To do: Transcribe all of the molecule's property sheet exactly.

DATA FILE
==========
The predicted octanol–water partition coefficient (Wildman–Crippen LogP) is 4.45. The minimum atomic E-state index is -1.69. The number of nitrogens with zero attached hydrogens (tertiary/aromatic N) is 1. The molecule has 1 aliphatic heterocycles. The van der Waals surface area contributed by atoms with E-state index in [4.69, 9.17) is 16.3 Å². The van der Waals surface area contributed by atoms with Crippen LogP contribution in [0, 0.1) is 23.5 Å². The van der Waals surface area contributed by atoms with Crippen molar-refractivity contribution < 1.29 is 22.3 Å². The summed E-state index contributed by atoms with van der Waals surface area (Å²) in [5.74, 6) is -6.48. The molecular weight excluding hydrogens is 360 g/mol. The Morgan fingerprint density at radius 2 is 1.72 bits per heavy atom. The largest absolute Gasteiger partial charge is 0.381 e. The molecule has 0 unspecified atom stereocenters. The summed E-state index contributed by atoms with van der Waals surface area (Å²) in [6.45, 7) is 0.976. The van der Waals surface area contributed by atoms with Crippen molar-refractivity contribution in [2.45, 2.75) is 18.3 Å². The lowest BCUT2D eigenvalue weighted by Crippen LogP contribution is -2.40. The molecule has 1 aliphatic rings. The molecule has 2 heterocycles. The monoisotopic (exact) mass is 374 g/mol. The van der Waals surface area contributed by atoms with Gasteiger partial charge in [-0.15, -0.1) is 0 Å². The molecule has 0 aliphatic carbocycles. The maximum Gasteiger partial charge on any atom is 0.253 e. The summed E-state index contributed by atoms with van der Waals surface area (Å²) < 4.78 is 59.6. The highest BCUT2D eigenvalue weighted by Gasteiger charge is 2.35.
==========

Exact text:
The predicted octanol–water partition coefficient (Wildman–Crippen LogP) is 4.45. The minimum atomic E-state index is -1.69. The number of nitrogens with zero attached hydrogens (tertiary/aromatic N) is 1. The molecule has 1 aliphatic heterocycles. The van der Waals surface area contributed by atoms with E-state index in [4.69, 9.17) is 16.3 Å². The van der Waals surface area contributed by atoms with Crippen LogP contribution in [0, 0.1) is 23.5 Å². The van der Waals surface area contributed by atoms with Crippen molar-refractivity contribution < 1.29 is 22.3 Å². The summed E-state index contributed by atoms with van der Waals surface area (Å²) in [5.74, 6) is -6.48. The molecular weight excluding hydrogens is 360 g/mol. The Morgan fingerprint density at radius 2 is 1.72 bits per heavy atom. The largest absolute Gasteiger partial charge is 0.381 e. The molecule has 0 unspecified atom stereocenters. The summed E-state index contributed by atoms with van der Waals surface area (Å²) in [6.45, 7) is 0.976. The van der Waals surface area contributed by atoms with Crippen molar-refractivity contribution in [2.45, 2.75) is 18.3 Å². The lowest BCUT2D eigenvalue weighted by Crippen LogP contribution is -2.40. The molecule has 1 aliphatic rings. The molecule has 2 heterocycles. The monoisotopic (exact) mass is 374 g/mol. The van der Waals surface area contributed by atoms with Gasteiger partial charge in [-0.15, -0.1) is 0 Å². The molecule has 0 aliphatic carbocycles. The maximum Gasteiger partial charge on any atom is 0.253 e. The summed E-state index contributed by atoms with van der Waals surface area (Å²) < 4.78 is 59.6. The highest BCUT2D eigenvalue weighted by Gasteiger charge is 2.35.